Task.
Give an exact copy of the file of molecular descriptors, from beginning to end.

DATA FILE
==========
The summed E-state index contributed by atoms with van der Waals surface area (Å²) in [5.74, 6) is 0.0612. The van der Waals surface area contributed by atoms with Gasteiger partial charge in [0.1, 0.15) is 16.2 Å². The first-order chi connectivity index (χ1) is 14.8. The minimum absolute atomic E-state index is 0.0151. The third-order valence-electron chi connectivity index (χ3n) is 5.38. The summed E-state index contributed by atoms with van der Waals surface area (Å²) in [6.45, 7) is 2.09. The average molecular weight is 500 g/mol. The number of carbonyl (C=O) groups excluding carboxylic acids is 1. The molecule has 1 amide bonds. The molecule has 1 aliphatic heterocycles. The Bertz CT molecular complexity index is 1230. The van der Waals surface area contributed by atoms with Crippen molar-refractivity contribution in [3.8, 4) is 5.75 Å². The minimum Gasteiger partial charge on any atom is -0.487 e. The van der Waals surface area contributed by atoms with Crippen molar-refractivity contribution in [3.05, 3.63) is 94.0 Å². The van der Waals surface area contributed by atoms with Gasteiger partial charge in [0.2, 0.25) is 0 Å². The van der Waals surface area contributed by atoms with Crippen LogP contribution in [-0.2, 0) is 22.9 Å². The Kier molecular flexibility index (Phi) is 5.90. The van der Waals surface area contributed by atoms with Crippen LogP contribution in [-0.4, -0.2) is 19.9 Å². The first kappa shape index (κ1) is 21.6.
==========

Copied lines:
The summed E-state index contributed by atoms with van der Waals surface area (Å²) in [5.74, 6) is 0.0612. The van der Waals surface area contributed by atoms with Gasteiger partial charge in [0.1, 0.15) is 16.2 Å². The first-order chi connectivity index (χ1) is 14.8. The minimum absolute atomic E-state index is 0.0151. The third-order valence-electron chi connectivity index (χ3n) is 5.38. The summed E-state index contributed by atoms with van der Waals surface area (Å²) in [6.45, 7) is 2.09. The average molecular weight is 500 g/mol. The number of carbonyl (C=O) groups excluding carboxylic acids is 1. The molecule has 1 amide bonds. The molecule has 1 aliphatic heterocycles. The Bertz CT molecular complexity index is 1230. The van der Waals surface area contributed by atoms with Crippen molar-refractivity contribution in [3.8, 4) is 5.75 Å². The minimum Gasteiger partial charge on any atom is -0.487 e. The van der Waals surface area contributed by atoms with Crippen molar-refractivity contribution in [3.05, 3.63) is 94.0 Å². The van der Waals surface area contributed by atoms with Gasteiger partial charge in [0.2, 0.25) is 0 Å². The van der Waals surface area contributed by atoms with Crippen LogP contribution in [-0.2, 0) is 22.9 Å². The Kier molecular flexibility index (Phi) is 5.90. The van der Waals surface area contributed by atoms with Crippen LogP contribution in [-0.4, -0.2) is 19.9 Å². The first kappa shape index (κ1) is 21.6.